Charles Oliver Nutter wrote:
> It's important not to think of JRuby in terms of Java, especially if 
> you're a Rubyist or someone who dislikes Java. JRuby is Ruby, just on 
> another VM and implemented under the covers in a different language. 
> Don't equate JRuby and Java.
 > ...
> The motivations for JRuby go well beyond those for a SmallRuby, largely 
> because not only could it potentially be a "better Ruby" in some ways, 
> but it would be a Ruby that could leverage the entire Java platform, now 
> GPL and freely available. So there's two ways to think about JRuby: as 
> an alternative implementation of Ruby and as an alternative language for 
> the Java platform.
But you just told him not to think of the second, a paragraph earlier! 
Sure, there are valid motivations for JRuby (duh), but does your 
motivation inequality apply equally to M. Dober, professed Java-disliker?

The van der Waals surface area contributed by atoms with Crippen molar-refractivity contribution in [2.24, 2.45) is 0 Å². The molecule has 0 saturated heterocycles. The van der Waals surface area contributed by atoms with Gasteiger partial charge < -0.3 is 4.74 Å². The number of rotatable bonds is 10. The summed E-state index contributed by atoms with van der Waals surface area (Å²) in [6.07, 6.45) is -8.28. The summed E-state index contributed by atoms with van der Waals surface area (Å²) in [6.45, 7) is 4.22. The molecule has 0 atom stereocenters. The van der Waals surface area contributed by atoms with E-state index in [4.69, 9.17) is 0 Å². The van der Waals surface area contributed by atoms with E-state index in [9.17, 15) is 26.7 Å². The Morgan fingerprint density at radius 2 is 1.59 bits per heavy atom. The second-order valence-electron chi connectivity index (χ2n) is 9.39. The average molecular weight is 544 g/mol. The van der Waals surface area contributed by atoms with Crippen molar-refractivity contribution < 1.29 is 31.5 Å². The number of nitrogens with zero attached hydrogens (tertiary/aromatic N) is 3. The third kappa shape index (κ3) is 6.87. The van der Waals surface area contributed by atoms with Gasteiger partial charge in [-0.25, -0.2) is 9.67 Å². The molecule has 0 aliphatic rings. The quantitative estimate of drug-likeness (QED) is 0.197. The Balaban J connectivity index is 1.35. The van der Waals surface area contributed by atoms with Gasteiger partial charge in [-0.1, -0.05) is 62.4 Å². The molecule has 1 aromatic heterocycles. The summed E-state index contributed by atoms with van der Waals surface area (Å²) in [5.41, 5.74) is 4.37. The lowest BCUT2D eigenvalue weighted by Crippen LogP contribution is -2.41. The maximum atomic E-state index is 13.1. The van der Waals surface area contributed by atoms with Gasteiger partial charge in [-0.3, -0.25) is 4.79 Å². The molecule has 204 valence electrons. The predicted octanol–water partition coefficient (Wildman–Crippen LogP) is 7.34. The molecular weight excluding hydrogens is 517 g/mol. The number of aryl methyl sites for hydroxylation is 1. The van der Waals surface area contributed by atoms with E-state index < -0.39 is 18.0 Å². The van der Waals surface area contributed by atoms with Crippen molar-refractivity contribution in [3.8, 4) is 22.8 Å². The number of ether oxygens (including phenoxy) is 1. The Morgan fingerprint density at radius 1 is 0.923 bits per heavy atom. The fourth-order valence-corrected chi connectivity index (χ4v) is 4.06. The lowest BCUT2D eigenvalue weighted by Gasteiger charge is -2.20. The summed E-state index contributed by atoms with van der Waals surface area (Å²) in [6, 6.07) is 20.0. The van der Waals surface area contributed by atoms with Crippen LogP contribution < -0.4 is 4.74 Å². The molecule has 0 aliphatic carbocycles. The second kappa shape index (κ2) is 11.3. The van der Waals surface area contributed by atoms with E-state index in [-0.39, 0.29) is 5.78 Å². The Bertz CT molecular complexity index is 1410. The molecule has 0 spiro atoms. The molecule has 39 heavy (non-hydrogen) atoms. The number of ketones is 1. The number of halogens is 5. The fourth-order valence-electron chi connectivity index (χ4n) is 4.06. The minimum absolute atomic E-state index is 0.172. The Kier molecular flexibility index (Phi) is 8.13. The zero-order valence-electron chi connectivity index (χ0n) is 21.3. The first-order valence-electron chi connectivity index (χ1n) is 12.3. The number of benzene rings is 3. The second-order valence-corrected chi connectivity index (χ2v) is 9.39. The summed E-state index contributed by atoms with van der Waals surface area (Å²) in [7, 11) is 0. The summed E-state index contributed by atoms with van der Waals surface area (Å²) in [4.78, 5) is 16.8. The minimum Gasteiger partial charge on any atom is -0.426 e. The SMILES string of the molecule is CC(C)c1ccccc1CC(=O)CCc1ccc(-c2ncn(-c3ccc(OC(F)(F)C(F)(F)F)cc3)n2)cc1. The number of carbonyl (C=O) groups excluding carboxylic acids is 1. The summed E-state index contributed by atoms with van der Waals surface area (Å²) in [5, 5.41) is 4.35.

> It's also very important to remember that the technologies in Strongtalk 
> and Self live on in HotSpot; so it's not far off to say that Smalltalk 
> technology is in play today to make Java run faster. If we can find good 
> ways to leverage that technology from JRuby (and other dynlang impls) we 
> may achieve what Parrot is still working on: a world-class VM for many 
> dynamic languages.
I think what the smalltalkers are arguing is that it'd be much easier to 
leverage those fun things in a Ruby-Smalltalk implementation, because 
the two languages have much more in common than do Ruby and Java. Mind 
you, I'm relatively clueless in all things language-implementation, so 
consider me a messenger. Well, a curious messenger.

Devin
... who, by the way, isn't knocking JRuby on any account.